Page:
Prior to the emergence of the CMBS market in the mid-1990’s, most mortgage financing for commercial real estate was provided by institutional lenders and most of that financing was recourse to the borrowers (the lender could sue the borrower for any deficiency following a foreclosure). These recourse provisions could add substantial risk to a borrower as their entire net worth could be at risk because of their commercial real estate investments. In addition, much of this financing was at a floating rate of interest, possible putting the borrower at additional risk if interest rates increase. Additionally, since most institutional lenders hold their mortgages and only get repaid over time (as opposed to selling the entire mortgage in the CMBS market), they tend to be more conservative in their underwriting than most CMBS lenders.
Most CMBS financing, however, is non-recourse, meaning that in most cases, the lender can look only to the collateral for repayment and cannot sue the borrower if there is a deficiency following a foreclosure. In addition, these loans are typically fixed-rate for their entire term, eliminating the risk of increasing interest rates.
The process for obtaining a mortgage from either an institutional lender is similar; however, after the mortgage is funded there can be significant differences as to how the loans are serviced. Institutional lenders tend to service their mortgages in-house, so there is typically continuity between the origination of the loan and its servicing. CMBS mortgages are part of a mortgage trust and are typically serviced by a company other than the originator of the mortgage. Additionally, CMBS mortgages include a ‘special servicer’, who takes over servicing of the mortgage if it deviates in any material way from the loan documents (for example, when seeking a loan modification or restructuring). This can cause difficulty in finding someone to talk to if a borrower needs to speak with someone who can make decisions regarding their mortgage.
• How Does a Loan Workout or Modification Work?
There are several ‘standard’ forms of loan workouts and modifications. As noted above, the process may be less complicated if the mortgage originator still holds and services the loan. The standard forms of loan modification are:
1. Reduction of Principal. This entails the lender reducing the mortgage balance. It is the least likely alternative as all any future growth in value accrues to the benefit of the borrower. Depending on the type of loan and other circumstances, a reduction of principal may result in cancellation of debt (COD) income to the borrower(s).
2. Reduction of interest rate. This entails either a temporary or permanent reduction in the interest rate on the mortgage, reducing the monthly debt service payments. In some cases the reduced interest payments are added to the principal of the mortgage.
3. Interest-Only Payments. This entails either a temporary or permanent elimination of principal payments, reducing the monthly debt service payments. The mortgage balance will not be reduced (amortized) during the interest-only period.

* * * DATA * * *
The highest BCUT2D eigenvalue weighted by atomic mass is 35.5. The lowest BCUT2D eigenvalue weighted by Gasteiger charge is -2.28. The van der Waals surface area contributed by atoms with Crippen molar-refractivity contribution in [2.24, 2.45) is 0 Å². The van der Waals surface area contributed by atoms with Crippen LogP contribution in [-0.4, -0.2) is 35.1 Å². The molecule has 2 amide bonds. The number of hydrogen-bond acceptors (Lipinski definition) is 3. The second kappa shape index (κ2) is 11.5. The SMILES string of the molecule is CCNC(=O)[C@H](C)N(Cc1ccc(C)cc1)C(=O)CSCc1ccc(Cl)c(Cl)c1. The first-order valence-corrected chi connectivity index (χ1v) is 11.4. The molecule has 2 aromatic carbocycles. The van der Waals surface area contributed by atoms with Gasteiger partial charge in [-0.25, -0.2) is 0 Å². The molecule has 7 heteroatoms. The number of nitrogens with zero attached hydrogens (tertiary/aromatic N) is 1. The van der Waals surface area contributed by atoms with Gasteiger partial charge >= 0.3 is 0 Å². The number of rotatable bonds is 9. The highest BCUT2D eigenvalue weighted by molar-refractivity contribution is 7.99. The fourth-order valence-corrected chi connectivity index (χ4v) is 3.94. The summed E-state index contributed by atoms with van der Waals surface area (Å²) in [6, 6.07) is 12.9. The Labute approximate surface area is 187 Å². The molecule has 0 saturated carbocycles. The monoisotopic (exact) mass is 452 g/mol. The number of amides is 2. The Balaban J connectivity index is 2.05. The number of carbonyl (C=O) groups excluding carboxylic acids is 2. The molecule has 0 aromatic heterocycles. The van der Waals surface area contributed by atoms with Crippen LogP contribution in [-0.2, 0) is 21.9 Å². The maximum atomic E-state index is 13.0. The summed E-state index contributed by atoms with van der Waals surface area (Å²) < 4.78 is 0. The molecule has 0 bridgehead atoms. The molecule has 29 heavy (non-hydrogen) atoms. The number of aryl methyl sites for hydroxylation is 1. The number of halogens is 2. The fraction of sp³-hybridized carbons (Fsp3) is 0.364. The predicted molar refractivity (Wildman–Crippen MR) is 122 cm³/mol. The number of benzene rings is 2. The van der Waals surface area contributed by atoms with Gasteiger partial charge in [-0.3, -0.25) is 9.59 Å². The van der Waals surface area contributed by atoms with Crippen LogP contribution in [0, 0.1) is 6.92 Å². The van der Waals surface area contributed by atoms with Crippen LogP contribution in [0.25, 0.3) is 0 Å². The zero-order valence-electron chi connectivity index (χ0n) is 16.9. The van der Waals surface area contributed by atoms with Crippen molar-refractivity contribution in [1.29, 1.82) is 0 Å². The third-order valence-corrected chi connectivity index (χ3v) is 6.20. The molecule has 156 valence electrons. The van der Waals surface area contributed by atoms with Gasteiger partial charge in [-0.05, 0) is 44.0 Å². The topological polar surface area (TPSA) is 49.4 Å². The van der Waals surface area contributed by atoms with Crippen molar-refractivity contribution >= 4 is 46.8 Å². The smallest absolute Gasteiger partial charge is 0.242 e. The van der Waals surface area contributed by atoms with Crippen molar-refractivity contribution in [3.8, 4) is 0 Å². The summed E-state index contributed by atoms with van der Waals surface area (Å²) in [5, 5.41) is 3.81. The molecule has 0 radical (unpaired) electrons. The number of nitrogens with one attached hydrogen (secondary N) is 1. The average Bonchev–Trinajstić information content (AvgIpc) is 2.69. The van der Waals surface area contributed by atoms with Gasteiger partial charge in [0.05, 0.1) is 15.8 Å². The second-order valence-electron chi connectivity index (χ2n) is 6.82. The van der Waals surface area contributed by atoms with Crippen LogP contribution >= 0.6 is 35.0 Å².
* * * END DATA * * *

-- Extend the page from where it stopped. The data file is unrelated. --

4. Discounted Pay-Off. Similar to a reduction of principal, but requiring that the mortgage be repaid at a negotiated reduced balance when the loan modification is completed. As with a reduction of principal, this may result in COD income to the borrower(s).
5. Bifurcated A-B Structure. Perhaps the most common form of loan modification, the loan is split into two pieces; an ‘A’ piece and a ‘B’ piece. The A piece is usually equal to the current fair market value (FMV) of the property. The B piece is the remainder of the mortgage balance. The A piece continues as a normal mortgage subject to foreclosure if there is a payment default. The B piece is typically not foreclosable and payment of the B piece is often a 50%-50% split of cash flow with the borrower(s) after payment of the A piece.
What Can Cause CRA’s Process to Fail?
1. The property does not qualify for new capital. Not all properties and circumstances will meet the criteria of capital providers. CRA carefully analyses each property to determine the probability of success and provides that analysis to the co-owners before beginning any capital markets assignments.
2. The lender is unwilling to agree to a loan modification or workout. Given the constraints of the CMBS structure (which accounted for the vast majority of TIC/DST financing), it is often impossible to induce the servicer/special servicer to accept a workable loan modification or workout. CRA is well experienced in dealing with all of the loan servicers and special servicers so that it can provide expert guidance to the co-owners of a property before engaging in a loan modification or workout assignment.
3. The co-owners do not agree to the terms of the new capital and/or to the terms of the loan modification or workout. Often times, co-owners have different financial and tax positions and/or motivations. When this occurs, it can be impossible to achieve unanimous approval, or even super-majority approval for a loan workout, modification or property recapitalization. CRA makes every effort to have the co-owners have unanimous consent prior to undertaking a capital markets and/or loan modification or workout assignment.